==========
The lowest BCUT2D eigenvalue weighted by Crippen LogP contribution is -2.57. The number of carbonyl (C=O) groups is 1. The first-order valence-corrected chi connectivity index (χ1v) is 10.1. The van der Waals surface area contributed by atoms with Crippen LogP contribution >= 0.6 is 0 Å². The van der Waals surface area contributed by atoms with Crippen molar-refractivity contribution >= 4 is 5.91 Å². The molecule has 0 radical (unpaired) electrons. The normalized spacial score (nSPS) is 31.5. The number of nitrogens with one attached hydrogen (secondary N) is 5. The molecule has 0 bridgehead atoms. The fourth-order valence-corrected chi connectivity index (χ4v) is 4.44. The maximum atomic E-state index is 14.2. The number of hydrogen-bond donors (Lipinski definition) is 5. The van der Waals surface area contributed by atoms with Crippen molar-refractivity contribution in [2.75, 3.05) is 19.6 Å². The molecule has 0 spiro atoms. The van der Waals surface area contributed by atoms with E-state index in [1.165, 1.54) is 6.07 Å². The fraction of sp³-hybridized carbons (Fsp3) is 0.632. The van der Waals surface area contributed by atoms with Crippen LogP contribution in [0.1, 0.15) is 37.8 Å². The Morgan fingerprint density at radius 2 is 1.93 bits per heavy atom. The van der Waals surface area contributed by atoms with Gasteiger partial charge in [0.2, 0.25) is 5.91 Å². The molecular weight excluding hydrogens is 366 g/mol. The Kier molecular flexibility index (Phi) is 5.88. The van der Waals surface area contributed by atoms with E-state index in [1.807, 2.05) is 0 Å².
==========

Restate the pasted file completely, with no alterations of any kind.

The lowest BCUT2D eigenvalue weighted by Crippen LogP contribution is -2.57. The number of carbonyl (C=O) groups is 1. The first-order valence-corrected chi connectivity index (χ1v) is 10.1. The van der Waals surface area contributed by atoms with Crippen LogP contribution >= 0.6 is 0 Å². The van der Waals surface area contributed by atoms with Crippen molar-refractivity contribution >= 4 is 5.91 Å². The molecule has 0 radical (unpaired) electrons. The normalized spacial score (nSPS) is 31.5. The number of nitrogens with one attached hydrogen (secondary N) is 5. The molecule has 0 bridgehead atoms. The fourth-order valence-corrected chi connectivity index (χ4v) is 4.44. The maximum atomic E-state index is 14.2. The number of hydrogen-bond donors (Lipinski definition) is 5. The van der Waals surface area contributed by atoms with Crippen molar-refractivity contribution in [2.75, 3.05) is 19.6 Å². The molecule has 0 spiro atoms. The van der Waals surface area contributed by atoms with E-state index in [1.165, 1.54) is 6.07 Å². The fraction of sp³-hybridized carbons (Fsp3) is 0.632. The van der Waals surface area contributed by atoms with Crippen LogP contribution in [0.1, 0.15) is 37.8 Å². The Morgan fingerprint density at radius 2 is 1.93 bits per heavy atom. The van der Waals surface area contributed by atoms with Gasteiger partial charge in [0.2, 0.25) is 5.91 Å². The molecular weight excluding hydrogens is 366 g/mol. The Kier molecular flexibility index (Phi) is 5.88. The van der Waals surface area contributed by atoms with E-state index in [1.807, 2.05) is 0 Å².